ince it came into power, less than a year ago, the administration of President Emmerson Mnangagwa administration has been battling tailspins since the start of the year following a 150 percent increase in fuel price, which in turn triggered a wave of price increases.
While prices have continued to trend upwards, corruption in the public sector has also had a big knock on government business. Ordinarily investors would fret to such news.
If the latest Transparency International Corruption Perception Index are to be believed, then we advise President Mnangagwa to go a notch up in his fight against graft as taxpayers continue to bear the brunt of this. Admittedly, just this week, Mnangagwa publicly chided Justice minister Ziyambi Ziyambi over the lethargic pace in fighting corruption.
Zimbabwe has now dropped to 160th out of 180 countries on the index which was released this week.
The CPI ranks 180 countries and territories by their perceived levels of public sector corruption according to experts and business people. Zimbabwe remains on the tail-end of tackling graft despite the recurrent mantra by President Mnangagwa that they are fighting corruption in both the public and private sectors.
We believe the pace at which President Mnangagwa and his lieutenants are moving against the huge wave of graft is slow, and accelerating the speed would certainly rescue the country from the jaws of this cancer.
The systems that have allowed corruption to flourish in this country are still largely intact and bodies such as the Zimbabwe Anti-Corruption Commission (ZACC) appear hopeless in their fight against graft.
Government can win the hearts of people, if it inculcates a new culture in the public service, while at the same time strengthening institutions fight delinquency and loss of funds to corruption.
According to a study by Pak Hung Mo on the role of corruption on economic growth in 2000, 1% increase in the corruption level reduces the growth rate by about 0.72%.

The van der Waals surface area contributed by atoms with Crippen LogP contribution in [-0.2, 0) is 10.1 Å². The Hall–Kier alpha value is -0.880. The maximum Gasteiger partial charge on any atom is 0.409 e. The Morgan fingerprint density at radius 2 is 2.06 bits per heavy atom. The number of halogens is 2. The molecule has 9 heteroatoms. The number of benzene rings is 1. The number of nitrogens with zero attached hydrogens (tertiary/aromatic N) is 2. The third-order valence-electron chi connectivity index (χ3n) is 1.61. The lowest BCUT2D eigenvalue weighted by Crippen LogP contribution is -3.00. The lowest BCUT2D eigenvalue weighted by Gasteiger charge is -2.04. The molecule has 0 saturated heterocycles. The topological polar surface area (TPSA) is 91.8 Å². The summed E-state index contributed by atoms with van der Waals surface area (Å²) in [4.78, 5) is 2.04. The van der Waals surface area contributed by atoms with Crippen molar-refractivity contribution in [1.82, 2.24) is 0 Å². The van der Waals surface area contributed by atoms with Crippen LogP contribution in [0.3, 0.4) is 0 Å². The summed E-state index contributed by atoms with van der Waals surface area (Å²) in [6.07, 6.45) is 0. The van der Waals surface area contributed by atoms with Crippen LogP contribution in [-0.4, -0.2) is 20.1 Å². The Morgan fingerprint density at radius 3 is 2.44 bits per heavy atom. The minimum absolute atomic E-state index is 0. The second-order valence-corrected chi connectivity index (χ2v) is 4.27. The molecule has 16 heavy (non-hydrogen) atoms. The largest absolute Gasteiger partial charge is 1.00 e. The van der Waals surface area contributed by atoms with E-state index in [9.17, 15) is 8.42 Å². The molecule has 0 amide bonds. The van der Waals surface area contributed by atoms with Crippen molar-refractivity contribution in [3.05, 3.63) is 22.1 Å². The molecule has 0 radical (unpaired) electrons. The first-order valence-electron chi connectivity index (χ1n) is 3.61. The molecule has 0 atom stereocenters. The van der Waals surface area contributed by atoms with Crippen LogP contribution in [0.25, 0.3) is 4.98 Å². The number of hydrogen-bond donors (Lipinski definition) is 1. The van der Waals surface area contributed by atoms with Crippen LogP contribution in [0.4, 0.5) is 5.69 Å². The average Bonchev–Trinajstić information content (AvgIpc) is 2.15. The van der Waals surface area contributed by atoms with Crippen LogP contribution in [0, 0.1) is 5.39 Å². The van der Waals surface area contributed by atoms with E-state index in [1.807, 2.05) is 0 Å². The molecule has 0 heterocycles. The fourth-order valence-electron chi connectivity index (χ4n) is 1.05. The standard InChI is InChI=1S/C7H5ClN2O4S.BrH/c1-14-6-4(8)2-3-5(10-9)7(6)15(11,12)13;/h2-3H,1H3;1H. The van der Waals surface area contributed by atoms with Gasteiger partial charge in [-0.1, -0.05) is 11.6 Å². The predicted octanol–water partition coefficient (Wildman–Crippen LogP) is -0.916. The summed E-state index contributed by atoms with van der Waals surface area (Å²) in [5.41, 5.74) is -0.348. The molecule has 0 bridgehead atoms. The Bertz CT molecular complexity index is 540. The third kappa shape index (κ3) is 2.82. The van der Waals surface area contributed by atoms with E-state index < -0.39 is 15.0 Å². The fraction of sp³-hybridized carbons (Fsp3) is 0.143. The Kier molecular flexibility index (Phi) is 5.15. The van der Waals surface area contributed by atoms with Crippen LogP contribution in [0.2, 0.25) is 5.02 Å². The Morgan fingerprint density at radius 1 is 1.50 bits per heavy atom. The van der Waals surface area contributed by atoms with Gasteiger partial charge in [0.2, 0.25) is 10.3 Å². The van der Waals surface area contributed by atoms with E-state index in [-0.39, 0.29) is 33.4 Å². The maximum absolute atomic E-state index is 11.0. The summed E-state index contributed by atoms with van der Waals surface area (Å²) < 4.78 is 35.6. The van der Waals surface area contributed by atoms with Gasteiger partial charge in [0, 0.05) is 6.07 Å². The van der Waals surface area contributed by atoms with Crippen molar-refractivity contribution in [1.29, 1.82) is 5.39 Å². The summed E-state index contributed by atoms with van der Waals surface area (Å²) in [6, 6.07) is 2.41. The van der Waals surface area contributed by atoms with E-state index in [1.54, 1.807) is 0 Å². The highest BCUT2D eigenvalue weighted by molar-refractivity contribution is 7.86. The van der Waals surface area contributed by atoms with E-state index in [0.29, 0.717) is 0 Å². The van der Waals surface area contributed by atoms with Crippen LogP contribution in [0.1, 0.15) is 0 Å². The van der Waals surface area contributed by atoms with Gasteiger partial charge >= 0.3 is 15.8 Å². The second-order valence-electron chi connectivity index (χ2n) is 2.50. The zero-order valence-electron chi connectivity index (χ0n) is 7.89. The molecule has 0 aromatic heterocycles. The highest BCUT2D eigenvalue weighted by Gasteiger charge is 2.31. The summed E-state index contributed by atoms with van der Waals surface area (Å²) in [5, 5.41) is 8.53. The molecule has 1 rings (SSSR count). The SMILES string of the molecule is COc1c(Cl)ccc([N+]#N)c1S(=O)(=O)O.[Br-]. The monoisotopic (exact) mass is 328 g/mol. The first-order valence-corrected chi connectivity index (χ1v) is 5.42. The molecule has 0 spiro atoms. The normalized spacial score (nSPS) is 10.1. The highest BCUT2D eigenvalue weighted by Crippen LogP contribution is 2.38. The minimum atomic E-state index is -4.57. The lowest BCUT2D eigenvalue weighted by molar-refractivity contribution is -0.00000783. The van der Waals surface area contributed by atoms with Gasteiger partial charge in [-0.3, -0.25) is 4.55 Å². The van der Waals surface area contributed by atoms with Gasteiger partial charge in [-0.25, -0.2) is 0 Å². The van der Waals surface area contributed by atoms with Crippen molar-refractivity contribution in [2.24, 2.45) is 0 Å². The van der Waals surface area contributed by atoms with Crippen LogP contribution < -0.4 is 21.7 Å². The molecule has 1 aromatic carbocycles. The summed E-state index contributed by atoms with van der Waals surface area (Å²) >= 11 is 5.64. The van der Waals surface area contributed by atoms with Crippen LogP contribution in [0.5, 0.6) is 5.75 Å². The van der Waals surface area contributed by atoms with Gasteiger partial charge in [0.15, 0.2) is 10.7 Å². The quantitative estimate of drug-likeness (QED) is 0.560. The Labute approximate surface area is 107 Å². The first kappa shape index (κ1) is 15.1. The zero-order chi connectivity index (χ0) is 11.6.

“Corruption hurts innovative activities because innovators need government-supplied goods, such as permits and import quotas, more than established producers do. Corruption in Zimbabwe therefore affects both domestic and diaspora investments. Zimbabweans in the country and abroad see corruption as a disincentive to invest. Corruption in Zimbabwe has also affected human capital development; precisely people’s talent and effort is allocated to rent-seeking activities instead of productive investments. Moreover, corruption favours a particular class of people and creates inequality in opportunities,” observes a South Africa-based scholar Shame Mugova.
It is important for government to increase capacity for scientific evidence in order to detect highly organized and covert crimes like corruption by ensuring inter-agency cooperation, law enforcement with high-quality prosecution led investigations aimed at securing convictions.
It doesn’t do well to the image of the government when trending cases of public officials are from public entities such as Zimbabwe Electricity Supply Authority (ZESA), Hwange Colliery Company, Air Zimbabwe, ZINARA, COTTCO to mention just a few.
The poor performance of most government parastatals and or state-owned enterprises, which provide basic public services is largely explained by the amount of graft within the aforementioned institutions. For example, basing on the Auditor-General’s 2017 report, 23 state-owned enterprises and parastatals were on the brink of failure due to poor corporate governance, corruption, and mismanagement among other things.
Karl Kraus; an Austrian writer and poet rightly observes: “Corruption is worse than prostitution. The latter might endanger the morals of an individual, the former invariably endangers the morals of the entire country.”